Tuesday, 27 December 2016

Dorset Day

Today started in Cheshire and ended in Dorset. Surely no Boxing Day would be complete without an epic car journey and judging by the number of people at the M40 services, the world, his wife, and their angry children were also on the road today.

The weather was glorious. Boxing Day often seems to behave itself in that respect. According to my Mum, in the good old days, you could usually rely on Boxing Day snow. These days it's often sunny but cold. That was certainly the case today.

The drive down to Poole was a breeze. There was a delightful moment when we passed a field in Shropshire which was full of birds of prey, probably buzzards. It was a rather curious sight. They were all sitting down quite happily in a field right by the side of the road.

We listened to a Kate Bush album as we travelled. Passing through Warwickshire, I tried to get Nathan to notice the sudden change in the colour of the earth from brown to a pinky-red. "It's not as red as the earth in Devon," he said. We listened to the news: Lots of talk about George Michael, and a fair amount of discussion about the recent Russian plane crash, which has killed some of the world's most talented musicians. The Russian authorities are claiming that the crash was definitely not an act of terrorism. They're making bizarrely specific suggestions about what might have happened, including the notion that a "foreign object" might have got into the plane's engine. It all smacks of a cover up to me. A military aeroplane, whose passengers are a much-loved band, heading out to Syria to entertain Russian troops in a deeply controversial conflict, strikes me as a fairly legitimate terrorist target (if that's not an oxymoron.) You can certainly understand why the Russian government might baulk at their citizens realising quite how unpopular they are on the world stage. These sorts of events can be quite destabilising.

My entire extended family met in a hotel this afternoon somewhere near the town of Ringwood. There were 28 of us in total, and my cousin Boo had got us a staggering deal where each room only cost £28 for bed and breakfast. The only drawback to this amazing offer was that the special deal was called "Twixtmas," denoting its occurrence between Christmas and the New Year: An unacceptable portmanteau!

We ate a meal at three long tables. Cousin Matt did the seating plans and place most of the Tills on an all-male table. It's not difficult to find men in my family. It's an overwhelmingly male clan - particularly when you take into account all the gays and their partners.

Food was lovely, but I was too busy nattering to tell the chef. Cousin Simon ran a Secret Santa where we took it in turns to pull out a present worth up to £5. Each of us had brought something with us. I brought a Rubik's cube which I've subsequently discovered was invented in 1974, the year of my birth. The first to draw a present was the oldest family member (Uncle John), followed by the youngest (Ned), then the second oldest, the second youngest, and so on... It was actually rather interesting to discover who would be last to draw, thereby revealing the average age of our family. Turns out it was Sascha, who is 40. I reckon this denotes a degree of familial longevity! I was the second most average-aged person. I can't think when I stopped being the youngest...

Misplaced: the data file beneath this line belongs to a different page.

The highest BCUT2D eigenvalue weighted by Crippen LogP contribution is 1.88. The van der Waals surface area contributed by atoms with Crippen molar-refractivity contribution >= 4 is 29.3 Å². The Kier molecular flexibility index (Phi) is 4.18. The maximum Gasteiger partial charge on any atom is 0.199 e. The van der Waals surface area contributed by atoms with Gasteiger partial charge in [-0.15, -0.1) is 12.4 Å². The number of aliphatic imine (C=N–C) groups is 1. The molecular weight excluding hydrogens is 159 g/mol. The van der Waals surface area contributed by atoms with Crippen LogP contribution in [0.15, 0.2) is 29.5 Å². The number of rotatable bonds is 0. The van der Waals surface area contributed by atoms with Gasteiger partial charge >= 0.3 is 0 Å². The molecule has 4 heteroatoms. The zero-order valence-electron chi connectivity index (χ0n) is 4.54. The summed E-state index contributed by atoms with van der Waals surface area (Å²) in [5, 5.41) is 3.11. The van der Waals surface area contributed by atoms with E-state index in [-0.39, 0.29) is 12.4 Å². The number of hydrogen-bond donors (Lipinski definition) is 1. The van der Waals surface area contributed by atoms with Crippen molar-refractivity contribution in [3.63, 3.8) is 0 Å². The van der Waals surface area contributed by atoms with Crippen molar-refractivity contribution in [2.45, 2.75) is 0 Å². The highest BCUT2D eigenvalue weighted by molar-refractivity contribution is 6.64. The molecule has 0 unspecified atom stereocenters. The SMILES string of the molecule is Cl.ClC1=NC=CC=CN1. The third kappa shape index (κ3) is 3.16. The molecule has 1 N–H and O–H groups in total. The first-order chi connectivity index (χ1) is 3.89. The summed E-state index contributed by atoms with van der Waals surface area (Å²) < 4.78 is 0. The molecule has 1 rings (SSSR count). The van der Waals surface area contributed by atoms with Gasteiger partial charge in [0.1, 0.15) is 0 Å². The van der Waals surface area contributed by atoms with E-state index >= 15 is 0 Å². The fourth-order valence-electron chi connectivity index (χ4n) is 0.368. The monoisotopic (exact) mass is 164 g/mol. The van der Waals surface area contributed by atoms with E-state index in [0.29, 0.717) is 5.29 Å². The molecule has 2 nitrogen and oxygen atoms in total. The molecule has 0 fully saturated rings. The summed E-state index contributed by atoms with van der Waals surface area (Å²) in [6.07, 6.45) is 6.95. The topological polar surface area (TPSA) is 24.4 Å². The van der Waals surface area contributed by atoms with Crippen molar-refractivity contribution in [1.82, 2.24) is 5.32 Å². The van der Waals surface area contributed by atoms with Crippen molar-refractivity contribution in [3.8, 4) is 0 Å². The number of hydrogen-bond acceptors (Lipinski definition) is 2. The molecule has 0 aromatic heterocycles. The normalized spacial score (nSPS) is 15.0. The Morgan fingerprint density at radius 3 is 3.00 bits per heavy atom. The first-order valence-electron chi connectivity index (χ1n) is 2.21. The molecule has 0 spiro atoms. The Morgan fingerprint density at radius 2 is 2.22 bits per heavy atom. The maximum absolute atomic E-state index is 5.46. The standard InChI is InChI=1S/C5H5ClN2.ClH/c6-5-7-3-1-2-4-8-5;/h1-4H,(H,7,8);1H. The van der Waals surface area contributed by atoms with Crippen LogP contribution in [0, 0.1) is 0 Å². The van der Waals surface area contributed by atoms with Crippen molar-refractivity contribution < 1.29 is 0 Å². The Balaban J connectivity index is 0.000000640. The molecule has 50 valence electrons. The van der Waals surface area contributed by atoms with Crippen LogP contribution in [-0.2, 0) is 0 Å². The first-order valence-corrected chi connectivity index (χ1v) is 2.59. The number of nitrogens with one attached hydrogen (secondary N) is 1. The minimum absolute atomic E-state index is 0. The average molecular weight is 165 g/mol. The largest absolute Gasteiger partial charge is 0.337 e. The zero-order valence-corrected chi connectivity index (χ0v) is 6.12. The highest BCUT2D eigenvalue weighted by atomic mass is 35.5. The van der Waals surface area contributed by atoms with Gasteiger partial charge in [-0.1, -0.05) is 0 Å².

We had a night cap. I had whiskey. It felt so important that all of us had made the effort to be there. Some branches of my family have had really rough years and it was vital to show them solidarity and a collective finger-up to the horrors of cancer. The older I get, the more I realise that blood is thicker than water.

As I settled down to sleep, I read the news that Liz Smith from the Royale Family has died, less than six months after her on-screen daughter, Caroline Aherne, shuffled off this mortal coil. And so it goes on. I reckon there's going to be one celebrity death a day between now and New Year's Eve.


  1. ah it would be very sad if there were more deaths , far too many taken this year , so love reading your blogs ,

  2. It was a wonderful day and I agree getting everyone together is very important and this year more than ever I found myself really appreciating the huge effort it took with long journey's to attend and late night departures to be elsewhere today all in order to keep a family tradition alive but as you say also raise a collective finger to the big c! I remember being one of the youngest at the extended family Christmas gathering with 3 generations stretched out ahead with the Potters, Tills and Dean's then Garner's and Grandma Maine still there. Now I am the eldest of the second generation and the 5th from the top in age (who had a reasonable choice at the Secret Santa table!). It has been a sobering year and yes the Dean's have had a bit of a poor hand this year but it's the love and support from the rest of the family that help us through...Matt summed it up with his little speech that sometimes love is all you need. Sometimes it really is.

  3. Thank you, both, for your messages. Simon, thank you and Boo for organising such a wonderful day. I dearly wish I had a memory of Grandma Maine. Love to Sarah.